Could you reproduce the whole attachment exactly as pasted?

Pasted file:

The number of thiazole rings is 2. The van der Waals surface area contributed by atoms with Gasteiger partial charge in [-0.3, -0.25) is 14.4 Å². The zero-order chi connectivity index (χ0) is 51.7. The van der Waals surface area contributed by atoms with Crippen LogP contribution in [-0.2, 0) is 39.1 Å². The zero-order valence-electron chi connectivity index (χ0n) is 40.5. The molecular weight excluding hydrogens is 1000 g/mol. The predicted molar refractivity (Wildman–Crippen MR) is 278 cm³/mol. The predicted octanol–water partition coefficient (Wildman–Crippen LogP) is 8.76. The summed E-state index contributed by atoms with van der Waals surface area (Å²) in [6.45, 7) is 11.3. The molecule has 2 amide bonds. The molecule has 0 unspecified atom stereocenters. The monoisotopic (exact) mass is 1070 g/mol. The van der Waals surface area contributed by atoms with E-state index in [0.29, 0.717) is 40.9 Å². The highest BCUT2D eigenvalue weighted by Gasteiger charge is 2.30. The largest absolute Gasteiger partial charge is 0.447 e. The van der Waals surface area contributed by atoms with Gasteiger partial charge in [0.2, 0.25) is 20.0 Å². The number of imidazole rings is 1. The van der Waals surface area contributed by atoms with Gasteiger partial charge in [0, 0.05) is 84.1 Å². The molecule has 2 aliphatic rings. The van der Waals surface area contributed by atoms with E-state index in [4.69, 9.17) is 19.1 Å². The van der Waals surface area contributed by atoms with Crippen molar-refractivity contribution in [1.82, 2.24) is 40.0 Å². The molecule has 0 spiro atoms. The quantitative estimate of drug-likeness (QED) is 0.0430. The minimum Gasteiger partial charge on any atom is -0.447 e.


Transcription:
The number of thiazole rings is 2. The van der Waals surface area contributed by atoms with Gasteiger partial charge in [-0.3, -0.25) is 14.4 Å². The zero-order chi connectivity index (χ0) is 51.7. The van der Waals surface area contributed by atoms with Crippen LogP contribution in [-0.2, 0) is 39.1 Å². The zero-order valence-electron chi connectivity index (χ0n) is 40.5. The molecular weight excluding hydrogens is 1000 g/mol. The predicted molar refractivity (Wildman–Crippen MR) is 278 cm³/mol. The predicted octanol–water partition coefficient (Wildman–Crippen LogP) is 8.76. The summed E-state index contributed by atoms with van der Waals surface area (Å²) in [6.45, 7) is 11.3. The molecule has 2 amide bonds. The molecule has 0 unspecified atom stereocenters. The monoisotopic (exact) mass is 1070 g/mol. The van der Waals surface area contributed by atoms with E-state index in [0.29, 0.717) is 40.9 Å². The highest BCUT2D eigenvalue weighted by Gasteiger charge is 2.30. The largest absolute Gasteiger partial charge is 0.447 e. The van der Waals surface area contributed by atoms with Gasteiger partial charge in [0.2, 0.25) is 20.0 Å². The number of imidazole rings is 1. The van der Waals surface area contributed by atoms with Gasteiger partial charge in [0, 0.05) is 84.1 Å². The molecule has 2 aliphatic rings. The van der Waals surface area contributed by atoms with E-state index in [4.69, 9.17) is 19.1 Å². The van der Waals surface area contributed by atoms with Crippen molar-refractivity contribution in [1.82, 2.24) is 40.0 Å². The molecule has 0 spiro atoms. The quantitative estimate of drug-likeness (QED) is 0.0430. The minimum Gasteiger partial charge on any atom is -0.447 e.